What a shame jar packaging keeps this daytime moisturizer with sunscreen from earning a high rating because it is a very well-formulated moisturizer.
It contains avobenzone for sufficient UVA protection and has a silky base that’s loaded with the cell-communicating ingredient niacinamide. The formula also contains several impressive antioxidants, and that’s where the jar packaging starts to rain on the parade because all of these state-of-the-art ingredients deteriorate in the presence of air when the package is opened. A great formula is meaningless if it’s not in packaging that keeps the most delicate yet effective ingredients stable during use.
Hydrates to measurably improve skin firmness and provides protection from future damage. The advanced formula contains a breakthrough Turmeric Complex to inhibit free radical damage to skin's moisture barrier and UVA/UVB sunscreens to help prevent sun damage. DDF Advanced Moisture Defense UV Cream SPF 15 helps reverse the appearance of aging, instantly firming and tightening skin for a radiant, younger-looking complexion. Protects skin's moisture barrier from free radical damage. Instantly firms and tightens. Helps protect from UVA/UVB sun damage.
Active: Octisalate (4%), Avobenzone (2%), Octocrylene (1.25%), Ensulizole (1%), Other: Water, Glycerin, Niacinamide, Polyethylene, Dimethicone, Isopropyl Isostearate, Panthenol, Pentylene Glycol, Behenyl Alcohol, Curcuma Longa (Turmeric) Root Extract, Tocopheryl Acetate, Palmitoyl Pentapeptide-4, Retinyl Propionate, Sodium Hyaluronate, Stearyl Alcohol, Polyacrylamide, Triethanolamine, Cetyl Alcohol, Benzyl Alcohol, Citric Acid, C13-14 Isoparaffin, Dimethiconol, PEG-100 Stearate, Cetearyl Alcohol, Cetearyl Glucoside, Laureth-7, PEG-4 Dilaurate, PEG-4 Laurate, Iodopropynyl Butylcarbamate, PEG-4, Methylparaben, Disodium EDTA, Ethylparaben, Propylparaben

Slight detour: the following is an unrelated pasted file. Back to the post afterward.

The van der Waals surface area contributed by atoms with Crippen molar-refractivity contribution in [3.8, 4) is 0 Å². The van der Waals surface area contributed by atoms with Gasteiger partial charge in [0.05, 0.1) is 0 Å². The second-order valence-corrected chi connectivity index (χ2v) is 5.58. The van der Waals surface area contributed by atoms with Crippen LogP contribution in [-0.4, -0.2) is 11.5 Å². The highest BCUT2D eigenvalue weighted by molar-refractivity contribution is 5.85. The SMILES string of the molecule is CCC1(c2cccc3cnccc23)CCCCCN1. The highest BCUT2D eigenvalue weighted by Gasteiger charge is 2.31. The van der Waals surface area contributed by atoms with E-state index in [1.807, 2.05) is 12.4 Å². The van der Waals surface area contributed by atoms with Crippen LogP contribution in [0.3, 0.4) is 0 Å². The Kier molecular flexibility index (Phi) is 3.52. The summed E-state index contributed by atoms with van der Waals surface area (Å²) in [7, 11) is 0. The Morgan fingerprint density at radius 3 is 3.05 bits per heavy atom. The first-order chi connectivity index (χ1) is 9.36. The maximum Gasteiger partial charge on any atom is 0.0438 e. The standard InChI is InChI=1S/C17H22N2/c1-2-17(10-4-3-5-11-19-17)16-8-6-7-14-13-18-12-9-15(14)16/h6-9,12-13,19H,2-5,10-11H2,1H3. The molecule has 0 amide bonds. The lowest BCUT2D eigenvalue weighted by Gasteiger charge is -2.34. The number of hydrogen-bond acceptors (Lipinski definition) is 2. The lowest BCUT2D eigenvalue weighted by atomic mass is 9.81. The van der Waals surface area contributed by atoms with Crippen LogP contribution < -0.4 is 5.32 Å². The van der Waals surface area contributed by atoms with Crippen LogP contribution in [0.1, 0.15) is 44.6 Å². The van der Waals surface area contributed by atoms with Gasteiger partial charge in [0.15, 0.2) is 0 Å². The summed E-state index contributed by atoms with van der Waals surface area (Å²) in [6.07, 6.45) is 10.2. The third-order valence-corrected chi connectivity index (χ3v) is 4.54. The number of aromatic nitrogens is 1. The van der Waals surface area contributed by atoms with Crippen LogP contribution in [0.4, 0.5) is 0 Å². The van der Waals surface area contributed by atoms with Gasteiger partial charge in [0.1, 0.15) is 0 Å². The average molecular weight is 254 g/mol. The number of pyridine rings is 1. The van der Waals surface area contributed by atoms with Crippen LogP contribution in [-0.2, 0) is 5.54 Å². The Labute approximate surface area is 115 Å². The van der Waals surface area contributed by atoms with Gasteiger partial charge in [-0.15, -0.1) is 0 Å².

This skin-care company's Web site has it right with the statement that "before the beauty world discovered dermatologic skincare brands, there was DDF." Launched in 1991, well before it became common practice for "known" dermatologists to create their own skin-care lines, pioneering dermatologist Dr. Howard Sobel began and is still behind this brand. This is a long-standing line that has the backing of a dermatologist (and later that of nutritional consultant Elaine Linker), so you would expect DDF to be just what the doctor ordered. In some respects, it is. However, more often than not, products from dermatologists are just as prone to outlandish claims, exorbitant prices, and use of unproven ingredients as products from any other cosmetics line. A founder's medical background isn't a guarantee that every product he or she creates will do exactly what it claims or even be sensibly formulated. In that sense, DDF falters more than it succeeds. Sobel's credibility for creating treatment-based skin-care products is diminished when inappropriate ingredients (alcohol, menthol, and others) are included in products positioned as prestige products with a medicinal slant. Still, there are some very impressive options available (particularly in the moisturizer and serum categories) that, price notwithstanding, are worthy of consideration.
It will be curious to see what the future holds for this line, as its ownership has recently changed hands. Consumer product giant Procter & Gamble bought DDF in 2007 to expand the line's global reach, but has since sold it to UK-based Designer Parfums. Designer Parfums says it intends to bring Dr. Sobel on board to play a larger role in the company's marketing and development of both current and future products. Sobel himself says he looks forward to "Playing an active role in rebuilding this brand." (Source: www.wwd.com) We'll have to see exactly what that means as DDF moves ahead!
For more information about DDF, call 1-800-818-9770 or visit www.ddfskincare.com/.